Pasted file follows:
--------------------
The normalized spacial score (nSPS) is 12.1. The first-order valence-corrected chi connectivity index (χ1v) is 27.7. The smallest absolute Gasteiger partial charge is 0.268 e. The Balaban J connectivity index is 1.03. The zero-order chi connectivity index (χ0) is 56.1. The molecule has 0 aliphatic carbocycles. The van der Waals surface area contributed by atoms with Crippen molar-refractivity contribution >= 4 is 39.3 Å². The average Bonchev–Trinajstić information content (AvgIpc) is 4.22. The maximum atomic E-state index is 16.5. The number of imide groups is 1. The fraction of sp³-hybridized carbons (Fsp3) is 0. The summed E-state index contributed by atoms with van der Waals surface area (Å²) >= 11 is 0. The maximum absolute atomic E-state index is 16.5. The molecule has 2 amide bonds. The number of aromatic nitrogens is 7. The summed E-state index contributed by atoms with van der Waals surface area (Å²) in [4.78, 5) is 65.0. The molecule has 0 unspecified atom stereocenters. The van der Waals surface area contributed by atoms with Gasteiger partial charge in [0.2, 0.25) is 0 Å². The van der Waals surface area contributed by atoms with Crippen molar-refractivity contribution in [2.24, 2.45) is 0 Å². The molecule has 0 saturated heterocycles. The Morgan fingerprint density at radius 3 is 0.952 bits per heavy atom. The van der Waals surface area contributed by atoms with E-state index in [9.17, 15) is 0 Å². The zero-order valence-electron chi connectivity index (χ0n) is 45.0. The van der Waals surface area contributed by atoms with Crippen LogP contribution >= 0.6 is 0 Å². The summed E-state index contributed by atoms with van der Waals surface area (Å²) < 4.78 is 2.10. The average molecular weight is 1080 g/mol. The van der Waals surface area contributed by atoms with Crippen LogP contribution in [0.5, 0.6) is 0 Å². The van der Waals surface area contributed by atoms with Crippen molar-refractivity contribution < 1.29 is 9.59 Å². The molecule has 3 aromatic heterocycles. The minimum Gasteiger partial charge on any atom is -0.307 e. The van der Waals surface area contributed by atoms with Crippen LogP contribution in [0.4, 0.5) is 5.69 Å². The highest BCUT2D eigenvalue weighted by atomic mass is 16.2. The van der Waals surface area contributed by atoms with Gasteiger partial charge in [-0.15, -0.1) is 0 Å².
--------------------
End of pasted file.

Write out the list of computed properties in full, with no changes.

The normalized spacial score (nSPS) is 12.1. The first-order valence-corrected chi connectivity index (χ1v) is 27.7. The smallest absolute Gasteiger partial charge is 0.268 e. The Balaban J connectivity index is 1.03. The zero-order chi connectivity index (χ0) is 56.1. The molecule has 0 aliphatic carbocycles. The van der Waals surface area contributed by atoms with Crippen molar-refractivity contribution >= 4 is 39.3 Å². The average Bonchev–Trinajstić information content (AvgIpc) is 4.22. The maximum atomic E-state index is 16.5. The number of imide groups is 1. The fraction of sp³-hybridized carbons (Fsp3) is 0. The summed E-state index contributed by atoms with van der Waals surface area (Å²) >= 11 is 0. The maximum absolute atomic E-state index is 16.5. The molecule has 2 amide bonds. The number of aromatic nitrogens is 7. The summed E-state index contributed by atoms with van der Waals surface area (Å²) in [4.78, 5) is 65.0. The molecule has 0 unspecified atom stereocenters. The van der Waals surface area contributed by atoms with Gasteiger partial charge in [0.2, 0.25) is 0 Å². The van der Waals surface area contributed by atoms with Crippen molar-refractivity contribution in [2.24, 2.45) is 0 Å². The molecule has 0 saturated heterocycles. The Morgan fingerprint density at radius 3 is 0.952 bits per heavy atom. The van der Waals surface area contributed by atoms with E-state index in [9.17, 15) is 0 Å². The zero-order valence-electron chi connectivity index (χ0n) is 45.0. The van der Waals surface area contributed by atoms with Crippen LogP contribution >= 0.6 is 0 Å². The summed E-state index contributed by atoms with van der Waals surface area (Å²) < 4.78 is 2.10. The average molecular weight is 1080 g/mol. The van der Waals surface area contributed by atoms with Crippen LogP contribution in [0.5, 0.6) is 0 Å². The van der Waals surface area contributed by atoms with Crippen molar-refractivity contribution < 1.29 is 9.59 Å². The molecule has 3 aromatic heterocycles. The minimum Gasteiger partial charge on any atom is -0.307 e. The van der Waals surface area contributed by atoms with Crippen LogP contribution in [0.4, 0.5) is 5.69 Å². The highest BCUT2D eigenvalue weighted by atomic mass is 16.2. The van der Waals surface area contributed by atoms with Gasteiger partial charge in [-0.15, -0.1) is 0 Å².